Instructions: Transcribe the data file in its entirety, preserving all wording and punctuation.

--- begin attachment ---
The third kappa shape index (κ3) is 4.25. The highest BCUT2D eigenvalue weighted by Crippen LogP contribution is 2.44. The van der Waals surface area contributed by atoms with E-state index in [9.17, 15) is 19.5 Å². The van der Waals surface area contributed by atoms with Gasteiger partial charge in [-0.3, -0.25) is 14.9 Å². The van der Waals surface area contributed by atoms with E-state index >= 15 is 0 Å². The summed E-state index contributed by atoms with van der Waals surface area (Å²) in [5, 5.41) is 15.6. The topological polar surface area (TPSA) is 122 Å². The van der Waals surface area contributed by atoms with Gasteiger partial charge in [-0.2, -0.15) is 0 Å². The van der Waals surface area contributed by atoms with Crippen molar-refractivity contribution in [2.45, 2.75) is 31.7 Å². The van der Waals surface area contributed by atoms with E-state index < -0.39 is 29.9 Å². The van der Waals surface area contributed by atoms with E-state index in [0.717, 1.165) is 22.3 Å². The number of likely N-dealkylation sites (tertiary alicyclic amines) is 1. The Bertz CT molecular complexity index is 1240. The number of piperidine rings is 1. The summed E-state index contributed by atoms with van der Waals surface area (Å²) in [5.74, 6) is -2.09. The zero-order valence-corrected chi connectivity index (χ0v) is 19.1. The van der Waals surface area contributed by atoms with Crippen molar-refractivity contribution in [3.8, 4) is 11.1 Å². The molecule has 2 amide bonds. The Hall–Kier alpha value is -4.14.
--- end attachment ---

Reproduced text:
The third kappa shape index (κ3) is 4.25. The highest BCUT2D eigenvalue weighted by Crippen LogP contribution is 2.44. The van der Waals surface area contributed by atoms with E-state index in [9.17, 15) is 19.5 Å². The van der Waals surface area contributed by atoms with Gasteiger partial charge in [-0.3, -0.25) is 14.9 Å². The van der Waals surface area contributed by atoms with E-state index >= 15 is 0 Å². The summed E-state index contributed by atoms with van der Waals surface area (Å²) in [5, 5.41) is 15.6. The topological polar surface area (TPSA) is 122 Å². The van der Waals surface area contributed by atoms with Gasteiger partial charge in [-0.2, -0.15) is 0 Å². The van der Waals surface area contributed by atoms with Crippen molar-refractivity contribution in [2.45, 2.75) is 31.7 Å². The van der Waals surface area contributed by atoms with E-state index < -0.39 is 29.9 Å². The van der Waals surface area contributed by atoms with E-state index in [0.717, 1.165) is 22.3 Å². The number of likely N-dealkylation sites (tertiary alicyclic amines) is 1. The Bertz CT molecular complexity index is 1240. The number of piperidine rings is 1. The summed E-state index contributed by atoms with van der Waals surface area (Å²) in [5.74, 6) is -2.09. The zero-order valence-corrected chi connectivity index (χ0v) is 19.1. The van der Waals surface area contributed by atoms with Crippen molar-refractivity contribution in [3.8, 4) is 11.1 Å². The molecule has 2 amide bonds. The Hall–Kier alpha value is -4.14.